Its difficult for people to understand, that live here, that most other countries work to live. And we seem to live to work.
Yeah, that's one of the shocking things about this culture. Its like Americans are born and as soon as they're born, you can ask any American little kid what they want to do and they just want to work. Its weird. Nobody wants to travel. Nobody wants to enjoy anymore, and I think you should take your time off and think of life.
What do you think of the food here?
Its great. Its amazing but the variety, its great because Cuban food is a little bit monotonous at times. The variety is great, its great to change but I miss my Cuban food.
El Aljibe? (A famous government operated Cuban restaurant, thats specialty is chicken, rice and beans)
Not really El Aljibe, but only what El Aljibe represents. Like chicken, rice and beans. Salad. Our salad is different.
What do you think of In N Out? (As we are finishing burgers at In N Out)
In N Out is great. Its amazing. The best burgers.
We talked about this a little bit yesterday, but you mentioned that any Cubans you know that have come to the United States have stayed and never gone back to Cuba. I know that you're not staying and you told me that you're the only person you know that has come here and is actually going back. So could you explain to me why you're going back to Cuba? What's keeping you there?
Well I said that the majority of the people I know have been here or have made it to America have stayed and have created a new life here. I'm not going to stay here because I have a life. Most of these people were not comfortable with their lives. And they were like, “you know if I go to the US I'm going to have a better life. I'm going to have freedom” as they call it. I have freedom in Cuba. I feel very free in my country. I do whatever I want. I travel. But, sure my life is pretty easy.
Compared to a lot of the people that are leaving?
Compared to.... Exactly. I talked to my family here and they have so much trouble to survive here. I don't know.
As a tour-guide, you're very well off by Cubans standards, right?
That's what they say, yes.
How does your life differ from most Cubans? What things do you have access to that others don't?
Well tour guides work much more time than the rest of the people in Cuba. We work much longer because we don't have really a schedule. We don't have a plan. We just go with the flow. If the season starts in November, we start in November. The season starts in August, we start in August. If they ask you to work all the way to 1 AM, you got to do it. Its like, I don't know, I don't know how to compare that here in America probably to other tour-guides here. I don't know. But you know, in America probably you can program your life easier than in Cuba, if you're a tour-guide. If you are just a regular office worker in Cuba, you know you have a schedule. You begin at eight, you finish at five, weekends off. And in Cuba, and if you were a tour-guide, its not like that. You know, you have a couple of months where you don't exist. You're part of something. A very well oiled machinery that will bring you into, like, for example the winter in Cuba like a new year. What you celebrate here on New year, New Year's Eve, or Christmas or Thanksgiving, or whatever that comes into what we call the winter in Cuba, for me doesn't exist. I don't recall celebrating New Years Eve with my mom in the last five years.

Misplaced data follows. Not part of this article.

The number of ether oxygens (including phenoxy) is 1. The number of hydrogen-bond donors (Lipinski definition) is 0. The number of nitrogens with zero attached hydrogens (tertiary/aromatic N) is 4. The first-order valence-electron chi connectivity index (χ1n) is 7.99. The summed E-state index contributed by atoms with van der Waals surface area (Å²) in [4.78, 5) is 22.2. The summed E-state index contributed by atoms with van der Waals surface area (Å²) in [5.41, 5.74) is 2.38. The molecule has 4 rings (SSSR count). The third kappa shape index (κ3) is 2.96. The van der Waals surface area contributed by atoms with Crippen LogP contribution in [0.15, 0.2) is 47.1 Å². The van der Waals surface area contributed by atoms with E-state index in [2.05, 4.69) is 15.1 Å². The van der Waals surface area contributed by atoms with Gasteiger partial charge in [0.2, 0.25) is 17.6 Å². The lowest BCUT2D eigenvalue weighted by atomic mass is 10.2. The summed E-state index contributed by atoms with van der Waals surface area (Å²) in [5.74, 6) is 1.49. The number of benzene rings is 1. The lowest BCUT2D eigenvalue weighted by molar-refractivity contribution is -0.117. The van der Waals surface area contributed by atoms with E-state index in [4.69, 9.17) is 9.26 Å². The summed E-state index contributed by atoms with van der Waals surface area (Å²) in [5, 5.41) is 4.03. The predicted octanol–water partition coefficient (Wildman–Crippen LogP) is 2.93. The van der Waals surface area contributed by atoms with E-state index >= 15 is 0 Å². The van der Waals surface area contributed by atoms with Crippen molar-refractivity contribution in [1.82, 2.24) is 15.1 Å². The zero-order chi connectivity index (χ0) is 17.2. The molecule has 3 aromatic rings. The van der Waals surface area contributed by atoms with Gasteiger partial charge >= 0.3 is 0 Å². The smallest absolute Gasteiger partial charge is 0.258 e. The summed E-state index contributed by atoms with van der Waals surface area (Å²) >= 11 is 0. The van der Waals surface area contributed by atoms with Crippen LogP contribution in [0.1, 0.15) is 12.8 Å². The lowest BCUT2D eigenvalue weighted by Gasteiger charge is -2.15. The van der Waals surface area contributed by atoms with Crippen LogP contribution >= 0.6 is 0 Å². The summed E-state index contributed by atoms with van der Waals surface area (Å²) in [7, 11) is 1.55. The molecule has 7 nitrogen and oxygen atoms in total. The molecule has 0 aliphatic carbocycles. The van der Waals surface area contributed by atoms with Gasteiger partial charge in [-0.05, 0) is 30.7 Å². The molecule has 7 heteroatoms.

Because you're always working?
I'm always working that day because I always have plans that day.
What do you benefit from that others don't? Since you have...
Benefits that I have that others don't?
You have a very coveted job in Cuba.
Since we work on those dates and since we work with no schedule, we have access to hard currency because of tips, and we can multiply, many times, the average salary of a Cuban, by, only by earning tips. And that's a good thing. I have access to hard currency, and with that I can make my life a little bit easier, slightly easier than the rest of the people. But there are people who have way more money, make way more money than what I make in Cuba, just doing nothing.
Is Havana ready for the influx in tourism from the Americans?
Havana is not ready at all, the way I see it, structurally, for a big bunch of American tourists and its not ready not only from a structural viewpoint, but also from the minds of the people. We're not ready to please everybody, but we are very welcoming people and we are easy to get adapted to many things. And we have received many more tourists than the ones we have expected before. A friend of mine asked me once if I want to see cruise ships, American cruise ships in Cuba. I said yes. I want to see them because they're going to make our lives way easier. People can stay in the boats and walk around the city. Buy, buy, buy, shop, shop, shop and bring money to our people. Eat if they can, and enjoy if they can. I want them to enjoy.